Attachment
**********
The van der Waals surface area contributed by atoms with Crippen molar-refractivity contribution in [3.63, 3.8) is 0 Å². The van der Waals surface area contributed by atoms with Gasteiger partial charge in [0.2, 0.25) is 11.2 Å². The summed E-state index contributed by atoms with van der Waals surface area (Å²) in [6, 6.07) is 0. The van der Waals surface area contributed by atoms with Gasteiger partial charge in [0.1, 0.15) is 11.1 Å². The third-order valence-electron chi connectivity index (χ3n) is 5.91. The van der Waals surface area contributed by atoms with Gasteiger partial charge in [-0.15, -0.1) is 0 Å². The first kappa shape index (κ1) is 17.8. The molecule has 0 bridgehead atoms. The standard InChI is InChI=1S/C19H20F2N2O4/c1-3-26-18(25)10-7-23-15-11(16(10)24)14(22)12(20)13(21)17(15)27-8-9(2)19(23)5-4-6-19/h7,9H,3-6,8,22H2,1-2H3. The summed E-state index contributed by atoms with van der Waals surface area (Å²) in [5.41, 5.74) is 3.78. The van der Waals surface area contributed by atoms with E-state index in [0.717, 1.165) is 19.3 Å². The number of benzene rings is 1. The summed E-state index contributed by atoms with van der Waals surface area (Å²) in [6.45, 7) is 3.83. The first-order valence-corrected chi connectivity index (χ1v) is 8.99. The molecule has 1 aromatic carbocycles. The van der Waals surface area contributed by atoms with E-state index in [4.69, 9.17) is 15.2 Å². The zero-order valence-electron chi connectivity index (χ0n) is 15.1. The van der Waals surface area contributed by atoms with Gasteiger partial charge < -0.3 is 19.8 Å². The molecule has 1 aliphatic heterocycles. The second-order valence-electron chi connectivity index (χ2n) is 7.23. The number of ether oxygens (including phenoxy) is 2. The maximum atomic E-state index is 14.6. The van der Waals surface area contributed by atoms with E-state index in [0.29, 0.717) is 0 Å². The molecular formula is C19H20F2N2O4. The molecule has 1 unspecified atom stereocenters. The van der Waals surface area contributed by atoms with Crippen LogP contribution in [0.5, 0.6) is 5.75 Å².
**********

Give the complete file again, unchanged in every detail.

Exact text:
The van der Waals surface area contributed by atoms with Crippen molar-refractivity contribution in [3.63, 3.8) is 0 Å². The van der Waals surface area contributed by atoms with Gasteiger partial charge in [0.2, 0.25) is 11.2 Å². The summed E-state index contributed by atoms with van der Waals surface area (Å²) in [6, 6.07) is 0. The van der Waals surface area contributed by atoms with Gasteiger partial charge in [0.1, 0.15) is 11.1 Å². The third-order valence-electron chi connectivity index (χ3n) is 5.91. The van der Waals surface area contributed by atoms with Gasteiger partial charge in [-0.15, -0.1) is 0 Å². The first kappa shape index (κ1) is 17.8. The molecule has 0 bridgehead atoms. The standard InChI is InChI=1S/C19H20F2N2O4/c1-3-26-18(25)10-7-23-15-11(16(10)24)14(22)12(20)13(21)17(15)27-8-9(2)19(23)5-4-6-19/h7,9H,3-6,8,22H2,1-2H3. The summed E-state index contributed by atoms with van der Waals surface area (Å²) in [5.41, 5.74) is 3.78. The van der Waals surface area contributed by atoms with E-state index in [0.717, 1.165) is 19.3 Å². The number of benzene rings is 1. The summed E-state index contributed by atoms with van der Waals surface area (Å²) in [6.45, 7) is 3.83. The first-order valence-corrected chi connectivity index (χ1v) is 8.99. The molecule has 1 aromatic carbocycles. The van der Waals surface area contributed by atoms with E-state index in [4.69, 9.17) is 15.2 Å². The zero-order valence-electron chi connectivity index (χ0n) is 15.1. The van der Waals surface area contributed by atoms with Gasteiger partial charge < -0.3 is 19.8 Å². The molecule has 1 aliphatic heterocycles. The second-order valence-electron chi connectivity index (χ2n) is 7.23. The number of ether oxygens (including phenoxy) is 2. The maximum atomic E-state index is 14.6. The van der Waals surface area contributed by atoms with E-state index in [0.29, 0.717) is 0 Å². The molecular formula is C19H20F2N2O4. The molecule has 1 unspecified atom stereocenters. The van der Waals surface area contributed by atoms with Crippen LogP contribution in [0.5, 0.6) is 5.75 Å².